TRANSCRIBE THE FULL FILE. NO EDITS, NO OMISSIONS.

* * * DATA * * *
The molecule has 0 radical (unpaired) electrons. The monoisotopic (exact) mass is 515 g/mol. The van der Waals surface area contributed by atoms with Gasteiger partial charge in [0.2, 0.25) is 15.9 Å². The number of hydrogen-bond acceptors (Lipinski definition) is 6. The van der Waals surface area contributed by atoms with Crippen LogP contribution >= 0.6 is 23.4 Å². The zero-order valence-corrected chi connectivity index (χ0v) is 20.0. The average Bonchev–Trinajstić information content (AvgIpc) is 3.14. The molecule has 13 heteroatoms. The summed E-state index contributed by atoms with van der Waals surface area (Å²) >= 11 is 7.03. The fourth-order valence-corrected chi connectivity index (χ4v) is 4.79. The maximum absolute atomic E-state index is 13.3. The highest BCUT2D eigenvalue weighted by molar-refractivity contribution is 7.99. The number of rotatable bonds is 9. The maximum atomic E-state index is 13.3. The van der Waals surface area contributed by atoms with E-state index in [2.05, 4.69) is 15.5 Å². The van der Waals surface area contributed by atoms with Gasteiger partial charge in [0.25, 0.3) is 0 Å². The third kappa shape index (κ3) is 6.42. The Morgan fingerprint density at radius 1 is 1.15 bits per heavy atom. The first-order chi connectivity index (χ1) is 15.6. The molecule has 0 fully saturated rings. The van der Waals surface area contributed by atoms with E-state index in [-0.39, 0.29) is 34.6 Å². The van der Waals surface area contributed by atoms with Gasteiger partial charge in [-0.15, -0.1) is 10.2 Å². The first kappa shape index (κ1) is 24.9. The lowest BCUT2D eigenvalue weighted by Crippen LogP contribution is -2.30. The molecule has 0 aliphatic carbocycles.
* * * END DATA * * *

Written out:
The molecule has 0 radical (unpaired) electrons. The monoisotopic (exact) mass is 515 g/mol. The van der Waals surface area contributed by atoms with Gasteiger partial charge in [0.2, 0.25) is 15.9 Å². The number of hydrogen-bond acceptors (Lipinski definition) is 6. The van der Waals surface area contributed by atoms with Crippen LogP contribution >= 0.6 is 23.4 Å². The zero-order valence-corrected chi connectivity index (χ0v) is 20.0. The average Bonchev–Trinajstić information content (AvgIpc) is 3.14. The molecule has 13 heteroatoms. The summed E-state index contributed by atoms with van der Waals surface area (Å²) >= 11 is 7.03. The fourth-order valence-corrected chi connectivity index (χ4v) is 4.79. The maximum absolute atomic E-state index is 13.3. The highest BCUT2D eigenvalue weighted by molar-refractivity contribution is 7.99. The number of rotatable bonds is 9. The maximum atomic E-state index is 13.3. The van der Waals surface area contributed by atoms with E-state index in [2.05, 4.69) is 15.5 Å². The van der Waals surface area contributed by atoms with Gasteiger partial charge in [0.25, 0.3) is 0 Å². The third kappa shape index (κ3) is 6.42. The Morgan fingerprint density at radius 1 is 1.15 bits per heavy atom. The first-order chi connectivity index (χ1) is 15.6. The molecule has 0 fully saturated rings. The van der Waals surface area contributed by atoms with E-state index in [-0.39, 0.29) is 34.6 Å². The van der Waals surface area contributed by atoms with Gasteiger partial charge in [-0.15, -0.1) is 10.2 Å². The first kappa shape index (κ1) is 24.9. The lowest BCUT2D eigenvalue weighted by Crippen LogP contribution is -2.30. The molecule has 0 aliphatic carbocycles.